Life-changing: Until the age of 15, Mr Riva was an unblemished, self-assured adolescent. But then the growths appeared all over his body
Now his entire face and head are covered in the boils. Only his left cheek, which is warped, is free of the painful growths.
During an operation on his heart the doctors had to enter through the armpit to avoid the tumours which cover his torso.
His feet are deformed and devastated by the sores, which makes walking difficult. He rides to work and around the village by bike but visited the Vatican by wheelchair because of the long waiting time on foot.
Mr Riva said the embrace by the Pope made him feel like his ‘heart was leaving my body’.
He recollected: ‘He was completely silent but sometimes you can say more when you say nothing.’
‘First, I kissed his hand while with the other hand he caressed my head and wounds. Then he drew me to him in a strong embrace, kissing my face.
‘My head was against his chest his arms were wrapped around me. It lasted just over a minute, but to me it seemed like an eternity.’
Photographs of the touching embrace were shown across the world and drew comparisons to the 13th Centiry’s St Francis of Assisi.
The dermatology patient’s mother, Rosaria, died of the condition, aged 81
Family album: Mr Riva’s father, 77, a former builder, who still lives in the retirement home where Mr Riva now works
It was one of a number of public acts of humility carried out by Pope Francis that has inspired an increase in congregation numbers in Catholic churches across the world.
Since he was elected eight months ago, Pope Francis has been seen to wash the feet of juvenile delinquents, personally call distraught worshipers on the phone and invite homeless people to dine at St Peter’s Square.
The so-called ‘Pope Francis Effect’ has been credited with a 20 per cent rise in Catholic congregations in Britain, and similar boosts in Italy, Spain, France, the U.S., and Latin America.
When he is not working Mr Riva rides his bikes around the village. He is also a keen football fan and often goes to football matches or out for pizza with former classmates and friends.
He has not had a girlfriend since he was a young man after having his heart broken.
But despite the heartache Mr Riva enjoys reading romance novels. And he has also been known to bring flowers to the nurses at the clinics where he needs once or twice a week treatment.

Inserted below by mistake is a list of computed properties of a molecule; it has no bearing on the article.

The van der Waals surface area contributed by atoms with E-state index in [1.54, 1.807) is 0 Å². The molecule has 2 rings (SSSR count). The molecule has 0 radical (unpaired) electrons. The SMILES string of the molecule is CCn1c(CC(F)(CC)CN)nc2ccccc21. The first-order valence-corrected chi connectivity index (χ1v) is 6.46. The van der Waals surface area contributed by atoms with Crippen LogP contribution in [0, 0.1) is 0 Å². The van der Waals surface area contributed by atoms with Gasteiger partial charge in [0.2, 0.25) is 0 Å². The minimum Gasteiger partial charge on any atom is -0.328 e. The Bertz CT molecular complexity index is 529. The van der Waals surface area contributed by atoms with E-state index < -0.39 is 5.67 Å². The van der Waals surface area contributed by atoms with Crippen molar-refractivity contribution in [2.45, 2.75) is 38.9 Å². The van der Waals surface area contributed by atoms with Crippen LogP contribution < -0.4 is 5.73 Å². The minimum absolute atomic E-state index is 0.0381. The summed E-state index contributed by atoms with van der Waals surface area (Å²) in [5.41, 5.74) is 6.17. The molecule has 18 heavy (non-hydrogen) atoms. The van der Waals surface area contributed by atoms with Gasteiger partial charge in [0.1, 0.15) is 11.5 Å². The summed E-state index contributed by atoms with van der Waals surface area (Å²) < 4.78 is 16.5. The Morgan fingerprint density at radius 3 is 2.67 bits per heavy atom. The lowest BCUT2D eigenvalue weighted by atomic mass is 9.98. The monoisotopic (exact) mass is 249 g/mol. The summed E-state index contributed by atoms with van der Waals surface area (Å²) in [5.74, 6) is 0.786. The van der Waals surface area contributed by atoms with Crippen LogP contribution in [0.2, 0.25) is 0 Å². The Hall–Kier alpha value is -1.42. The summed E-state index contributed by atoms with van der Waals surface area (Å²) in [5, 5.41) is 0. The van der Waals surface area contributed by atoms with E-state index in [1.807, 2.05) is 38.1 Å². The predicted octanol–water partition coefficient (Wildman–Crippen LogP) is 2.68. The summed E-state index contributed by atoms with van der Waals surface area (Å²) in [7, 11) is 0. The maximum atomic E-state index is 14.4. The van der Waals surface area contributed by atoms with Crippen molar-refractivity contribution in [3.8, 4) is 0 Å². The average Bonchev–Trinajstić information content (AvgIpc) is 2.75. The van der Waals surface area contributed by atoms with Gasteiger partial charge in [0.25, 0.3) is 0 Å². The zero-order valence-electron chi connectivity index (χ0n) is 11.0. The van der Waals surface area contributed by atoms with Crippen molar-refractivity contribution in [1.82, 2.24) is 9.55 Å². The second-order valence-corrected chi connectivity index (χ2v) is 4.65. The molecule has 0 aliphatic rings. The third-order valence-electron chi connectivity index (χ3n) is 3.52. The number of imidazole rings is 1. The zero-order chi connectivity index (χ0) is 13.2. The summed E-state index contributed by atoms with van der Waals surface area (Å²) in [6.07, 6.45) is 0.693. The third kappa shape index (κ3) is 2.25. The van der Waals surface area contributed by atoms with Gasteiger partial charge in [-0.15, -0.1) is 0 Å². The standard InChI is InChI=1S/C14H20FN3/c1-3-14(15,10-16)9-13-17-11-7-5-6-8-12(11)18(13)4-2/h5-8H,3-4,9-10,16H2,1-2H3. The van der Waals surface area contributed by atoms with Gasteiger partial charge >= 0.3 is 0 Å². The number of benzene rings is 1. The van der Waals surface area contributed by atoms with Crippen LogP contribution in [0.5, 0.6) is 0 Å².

He says he would like to meet a person who suffers from the same condition ‘out of interest’ but especially a woman, for a possible relationship.
On one particularly painful occasion he was forced to leave his seat on the bus. He said: ‘I got on the bus and wanted to sit next to the driver.
Magic moment: Pope Francis comforts Mr Riva in Saint Peter’s Square at the end of his General Audience in Vatican City
Rome meeting: The pontiff kissed Mr Riva, who suffers from neurofibromatosis, which is genetic and not contagious
‘But one man said that I couldn’t sit there. He said he didn’t want to look at me. No one on the bus defended me. I felt terrible.’
The family haven’t been on holiday for years – for one thing because the wounds on Mr Riva’s body bleed so much that the sheets need changing every day.
‘They don’t say directly but they say that you have to leave,’ Aunt Caterina said.
Fortunately, in the village the community have become accustomed to him.
He said: ‘Those who I have known for a long time are kind; the others are horrible.’
The severely sick man is taken to Lourdes, a popular place of pilgrimage in France, every year by Catholic group Unitalsi but it was the first time they had thought to take him to St Peter’s.
WHAT IS NEUROFIBROMATOSIS AND DID THE ELEPHANT MAN HAVE IT?
Neurofibromatosis has long been associated with the ‘Elephant Man,’ the name given to Joseph Carey Merrick, who was severely disfigured. But evidence now suggests he was suffering from another rare syndrome
The man who met Pope Francis is believed to be suffering from a condition called neurofibromatosis – the name for a number of genetic conditions that cause swellings or lumps.
Although many people who have the condition inherit it from one of their parents, up to 50 per cent develop it randomly from a gene mutation before they are born.
There are two types of neurofibromatosis and this man is suffering from type one, Dr Anand Saggar, a London-based genetics expert, told MailOnline.
Despite their alarming appearance, the growths and swellings – called neurofibromas and caused by a growth of cells – are not cancerous or contagious.
The condition has long been associated with the ‘Elephant Man,’ the name given to Joseph Carey Merrick, who was severely disfigured.
However, in 1986, a new theory emerged that Mr Merrick may actually have had Proteus syndrome, a condition which involves symptoms such as abnormal growth of the bones, skin and head.
The confusion was again compounded in 2001 when it was proposed that he had suffered from a combination of neurofibromatosis type one (NF1) and Proteus syndrome.
However, DNA tests on his hair and bones have proven inconclusive.
Other symptoms of neurofibromatosis type one include flat, light brown spots on the skin.
These harmless marks, also called cafe au lait spots, are common in many people. People who have more than six spots that are bigger than half a centimetre wide should get investigated for NF1.
NF1 is a condition someone is born with, although some symptoms develop gradually over many years. The severity of the condition can vary considerably from person to person.
People with NH1 are more likely to suffer from learning difficulties and behavioural problems, a type of cancer known as malignant peripheral nerve sheath tumours, which affect around 10 per cent of people with NF1 over their lifetime, vision problems, high blood pressure and a curved spine.